The Misappropriation Theory of Insider Trading in the Supreme Court: A (Brief) Response to the (Many) Critics of United States V. O'Hagan

By Quinn, Randall W. | Fordham Journal of Corporate & Financial Law, January 1, 2003 | Go to article overview

The Misappropriation Theory of Insider Trading in the Supreme Court: A (Brief) Response to the (Many) Critics of United States V. O'Hagan


Quinn, Randall W., Fordham Journal of Corporate & Financial Law


INTRODUCTION

The extent that insider trading should be regulated under the antifraud provisions of the federal securities laws, although not the most urgent issue facing the securities markets in light of the corporate accounting scandals that came to light in 2001-2002 and the passage of the landmark Sarbanes-Oxley Act,2 remains important.3 The proper scope of insider trading regulation also remains controversial, notwithstanding the Supreme Court's 1997 decision in United States v. O'Hagan,4 which upheld the validity of the misappropriation theory of insider trading. Under that theory, "a person commits fraud 'in connection with' a securities transaction, and thereby violates [section] 10(b) [of the Securities Exchange Act of 1934] and Rule 10b-5, when he misappropriates confidential information for securities trading purposes, in breach of a duty owed to the source of the information."5 From the perspective of law enforcement, O'Hagan was a major victory that settled key issues with respect to enforcing anti-fraud insider trading prohibitions.6 Several commentators also expressed support for the decision.7 However, this trickle of published support for the O'Hagan decision has been swamped by a flood of critical articles.8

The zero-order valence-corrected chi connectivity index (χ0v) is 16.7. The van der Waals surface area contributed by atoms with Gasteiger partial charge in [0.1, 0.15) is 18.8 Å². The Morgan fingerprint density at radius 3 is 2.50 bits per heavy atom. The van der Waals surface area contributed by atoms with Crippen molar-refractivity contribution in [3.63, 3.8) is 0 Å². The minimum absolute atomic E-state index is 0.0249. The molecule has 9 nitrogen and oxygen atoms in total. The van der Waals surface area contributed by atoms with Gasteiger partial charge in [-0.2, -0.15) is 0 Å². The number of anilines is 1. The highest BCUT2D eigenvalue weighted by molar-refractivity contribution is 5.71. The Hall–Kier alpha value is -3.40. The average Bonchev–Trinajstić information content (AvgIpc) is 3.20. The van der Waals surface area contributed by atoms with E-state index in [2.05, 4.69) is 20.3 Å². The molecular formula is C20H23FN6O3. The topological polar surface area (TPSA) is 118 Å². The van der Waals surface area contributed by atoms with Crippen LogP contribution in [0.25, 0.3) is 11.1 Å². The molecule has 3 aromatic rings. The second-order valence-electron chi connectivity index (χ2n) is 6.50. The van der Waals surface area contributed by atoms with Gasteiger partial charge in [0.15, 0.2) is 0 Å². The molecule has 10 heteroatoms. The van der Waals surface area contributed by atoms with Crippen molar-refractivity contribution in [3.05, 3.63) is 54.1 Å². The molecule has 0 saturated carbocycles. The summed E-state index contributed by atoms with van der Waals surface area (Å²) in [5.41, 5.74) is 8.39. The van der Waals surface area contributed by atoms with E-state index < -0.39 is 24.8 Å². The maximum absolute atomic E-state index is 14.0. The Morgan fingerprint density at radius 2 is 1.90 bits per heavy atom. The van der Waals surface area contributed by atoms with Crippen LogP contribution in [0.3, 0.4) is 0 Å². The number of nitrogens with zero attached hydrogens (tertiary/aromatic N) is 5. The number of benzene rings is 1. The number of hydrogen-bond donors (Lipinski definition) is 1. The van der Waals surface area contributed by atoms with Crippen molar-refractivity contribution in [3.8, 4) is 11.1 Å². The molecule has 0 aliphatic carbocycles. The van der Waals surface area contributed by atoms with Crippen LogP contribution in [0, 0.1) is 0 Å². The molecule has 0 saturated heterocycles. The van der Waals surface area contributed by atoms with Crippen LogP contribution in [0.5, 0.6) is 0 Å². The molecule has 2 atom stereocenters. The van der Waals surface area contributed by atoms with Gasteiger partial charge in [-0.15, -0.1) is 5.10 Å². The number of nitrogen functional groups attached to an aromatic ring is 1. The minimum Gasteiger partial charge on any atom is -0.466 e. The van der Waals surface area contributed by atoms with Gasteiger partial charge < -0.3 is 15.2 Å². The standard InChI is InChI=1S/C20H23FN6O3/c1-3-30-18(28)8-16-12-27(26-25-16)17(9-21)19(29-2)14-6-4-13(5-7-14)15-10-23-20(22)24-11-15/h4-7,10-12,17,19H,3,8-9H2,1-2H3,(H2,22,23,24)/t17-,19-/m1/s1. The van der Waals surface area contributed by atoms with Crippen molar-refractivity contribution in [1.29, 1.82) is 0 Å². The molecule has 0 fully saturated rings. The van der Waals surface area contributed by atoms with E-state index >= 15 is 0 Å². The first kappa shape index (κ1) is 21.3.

Critics have argued that the decision suffers from numerous flaws, including: misconstruing the relevant statute9; misreading the Supreme Court's own precedents10; lacking a coherent doctrinal basis for prohibiting insider trading11; leaving too many unanswered questions12; creating illogical loopholes in the regulatory scheme; and extending the reach of federal securities laws too far13. Some representative statements from this body of criticism illustrate the lack of admiration for the decision. One author wrote that the Supreme Court "ducked, misunderstood, or mishandled virtually every issue presented by the case."14 Another stated that the O'Hagan decision worked a "vast, unwitting, and wholly unwarranted expansion of Rule 10b-5";15 while yet another held the view that the misappropriation theory is "foolish in enforcement and absurd in private actions . . . [and] underestimates the problems with the Court's acceptance of the theory."16

I do not share this assessment of O'Hagan. The Supreme Court's adoption of the misappropriation theory is consistent with the statute and relevant precedent, rests on a reasonable policy foundation, does not leave open too many unanswered questions or create significant loopholes in the regulatory scheme, and does not extend the reach of the federal securities laws too far. In sum, O'Hagan's critics have overstated their case. The purpose of this comment is to restore balance to the commentary on O'Hagan.

Part 1 of this Comment presents a brief overview of the development of the misappropriation theory of insider trading prior to O'Hagan; Part 2 summarizes the O'Hagan litigation; Part 3 responds to a number of arguments advanced by O'Hagan's critics, focusing on three themes: the alleged lack of a coherent doctrine supporting the misappropriation theory; the questions left open by the decision, and the asserted loopholes created by the Court.17

I. HISTORY OF THE MISAPPROPRIATION THEORY OF INSIDER TRADING PRIOR TO O'HAGAN

"Theories" of insider trading exist because insider trading is not expressly prohibited in the securities statutes, except in the limited context of section 16(b) of the Exchange Act.18 Section 16(b), which is not an antifraud provision, generally requires corporate officers, directors, and 10% owners to give back to the corporation any profits made (or losses avoided) on trading in that company's securities within any six-month period.19 Proof that the person trading engaged in deception or was aware of any material non-public information is not required.20 The argument has been made, but never accepted by any court, that section 16 should be the exclusive means of addressing insider trading.21

Two theories have been used to prosecute insider trading under section 10(b) and Rule 10b-5: the classical or traditional theory, and the misappropriation theory. …

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